Daily Update #240

10 Again the Lord spoke to Ahaz, 11 “Ask the Lord your God for a sign, whether in the deepest depths or in the highest heights.”

12 But Ahaz said, “I will not ask; I will not put the Lord to the test.”

13 Then Isaiah said, “Hear now, you house of David! Is it not enough to try the patience of humans? Will you try the patience of my God also? 14 Therefore the Lord himself will give you a sign: The virgin will conceive and give birth to a son, and will call him Immanuel.

Isaiah 7:10-14

If someone was to ask you whether God existed or not, what would you say?  As you’re reading this, I’m hoping you will be looking for a convincing argument to show that God does indeed exist (if not, see me afterwards!).  

Would you reach for nature?  The clear evidence of intelligent design in all that has been created?  The irreducible complexity of plants and animals which show the handiwork of our creator God?  

Another way of approaching this issue is to look at God’s self-revelation in the pages of scripture.  Isaiah would clearly lean towards this approach.  Later on in Isaiah (e.g. chapter 48) he notes that only the Lord God can create and shape all the he has made, only the Lord God can announce in advance what is to happen and then bring it about in power.  What Isaiah prophesied was announced well in advance and sure enough, in due course, it has come about.  

The prophecy in our passage today is arguably one of the most glorious examples.  While King Ahaz would have understood this as a prediction of the destruction of his enemies within a few years (he was facing a serious threat from Syria and the Northern kingdom of Israel), we know that Isaiah’s prophecy has a much richer and deeper meaning.  The Lord invites Ahaz to ask him for a sign, one which transcends creation (deeper that the deepest depths, i.e. beyond hell itself; or higher than heaven) and Ahaz piously refuses to ask for a sign.  While this sounds good to him, God sees right through Ahaz, as he has already sought human help by inviting Tiglath-Pileser, the king of Assyria, to attack his Syrian and Israelite enemies, rejecting God’s deliverance and his sign (see 2 Kings 16).  Isaiah then gives Ahaz his sign regardless.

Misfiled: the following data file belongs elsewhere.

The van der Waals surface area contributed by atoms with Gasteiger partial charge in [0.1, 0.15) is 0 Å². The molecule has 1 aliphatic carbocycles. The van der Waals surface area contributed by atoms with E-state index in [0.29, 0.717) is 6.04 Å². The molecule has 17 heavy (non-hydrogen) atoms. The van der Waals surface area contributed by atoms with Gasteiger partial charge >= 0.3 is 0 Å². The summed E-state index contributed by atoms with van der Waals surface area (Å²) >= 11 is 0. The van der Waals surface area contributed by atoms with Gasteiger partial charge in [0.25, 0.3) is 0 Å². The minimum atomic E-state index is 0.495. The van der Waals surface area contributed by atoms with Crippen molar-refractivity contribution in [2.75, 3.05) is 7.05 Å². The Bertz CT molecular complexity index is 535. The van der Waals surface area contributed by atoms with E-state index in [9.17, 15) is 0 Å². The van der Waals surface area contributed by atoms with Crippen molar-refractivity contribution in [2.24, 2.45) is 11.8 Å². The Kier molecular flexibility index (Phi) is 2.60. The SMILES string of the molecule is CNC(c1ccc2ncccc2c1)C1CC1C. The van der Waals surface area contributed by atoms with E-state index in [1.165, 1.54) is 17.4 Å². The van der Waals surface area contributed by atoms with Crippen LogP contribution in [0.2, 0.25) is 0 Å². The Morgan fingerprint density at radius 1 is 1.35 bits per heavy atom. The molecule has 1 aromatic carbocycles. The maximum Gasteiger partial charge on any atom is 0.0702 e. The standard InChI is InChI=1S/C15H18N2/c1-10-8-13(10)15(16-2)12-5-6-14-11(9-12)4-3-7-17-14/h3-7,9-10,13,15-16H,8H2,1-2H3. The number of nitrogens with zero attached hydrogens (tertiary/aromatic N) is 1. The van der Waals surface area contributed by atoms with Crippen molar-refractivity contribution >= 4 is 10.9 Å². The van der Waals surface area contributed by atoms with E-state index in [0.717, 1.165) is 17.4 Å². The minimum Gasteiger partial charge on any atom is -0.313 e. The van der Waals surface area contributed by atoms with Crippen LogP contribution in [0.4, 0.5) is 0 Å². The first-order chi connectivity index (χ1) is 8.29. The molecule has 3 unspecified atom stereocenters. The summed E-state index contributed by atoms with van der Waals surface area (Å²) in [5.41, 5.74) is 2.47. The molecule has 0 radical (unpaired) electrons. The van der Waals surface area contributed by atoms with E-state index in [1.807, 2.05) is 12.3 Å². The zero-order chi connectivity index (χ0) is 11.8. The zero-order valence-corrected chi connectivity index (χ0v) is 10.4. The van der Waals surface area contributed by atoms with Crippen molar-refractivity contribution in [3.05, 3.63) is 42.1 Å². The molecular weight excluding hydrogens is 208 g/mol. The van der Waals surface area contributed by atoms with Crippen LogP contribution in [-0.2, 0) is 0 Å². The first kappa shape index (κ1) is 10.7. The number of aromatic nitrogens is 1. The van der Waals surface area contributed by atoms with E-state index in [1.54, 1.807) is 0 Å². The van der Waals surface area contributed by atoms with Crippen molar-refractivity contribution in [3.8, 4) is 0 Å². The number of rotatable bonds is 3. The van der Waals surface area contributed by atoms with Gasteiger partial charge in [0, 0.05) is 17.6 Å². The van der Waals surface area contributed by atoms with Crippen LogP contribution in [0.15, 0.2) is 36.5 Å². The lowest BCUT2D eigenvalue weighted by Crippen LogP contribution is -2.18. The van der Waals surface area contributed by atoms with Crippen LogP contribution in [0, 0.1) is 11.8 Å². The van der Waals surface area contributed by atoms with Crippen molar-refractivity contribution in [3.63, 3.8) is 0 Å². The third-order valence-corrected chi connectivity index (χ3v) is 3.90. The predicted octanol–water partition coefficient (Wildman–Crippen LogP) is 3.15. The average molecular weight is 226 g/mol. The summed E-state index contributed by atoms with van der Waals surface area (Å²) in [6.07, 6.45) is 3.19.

Today, we know that this prophecy of Isaiah given in around 734 BC looks forward to the virgin birth of Jesus of Nazareth, who would come to be Immanuel, God with us.  The true Lord God of heaven and earth, who stands outside of time, for whom a day is like a thousand years, and a thousand years like a day, spoke this prophecy through Isaiah.  Hundreds of years later something which is humanly-speaking impossible takes place.  A virgin does indeed conceive and give birth to the Son of God, Immanuel.  

So what are we to learn from this passage?  How can we apply it to ourselves?  I hope that this passage will give you great confidence as you share the hope that you have with others around you.  The Lord God of heaven and earth has called you to faith in him and provided scripture which reveals him and his purposes to all who will read it with an open and enquiring mind, ready to hear him speak.  His strong desire is to call sinners to repentance and faith (Mark 1:15), to reconcile people everywhere to himself.  The message God gives is clear and persuasive.  If anyone fails to respond that is down to their hardness of heart and to the blinding of their eyes by the god of this world (2 Corinthians 4:4).  So we can speak boldly and with confidence about what we read in the scriptures.  We can also pray that God himself will do the miraculous work of softening hard hearts, unstopping deaf ears and opening blind eyes.  It’s only through a supernatural work of God that we came to hear and understand.  Let’s pray that God will do similar work with our relatives, family, friends and colleagues.  We pray and watch God in action!  

Tomorrow’s passages:  Jeremiah 20:10-13    Psalm 18:1-6    John 10:31-end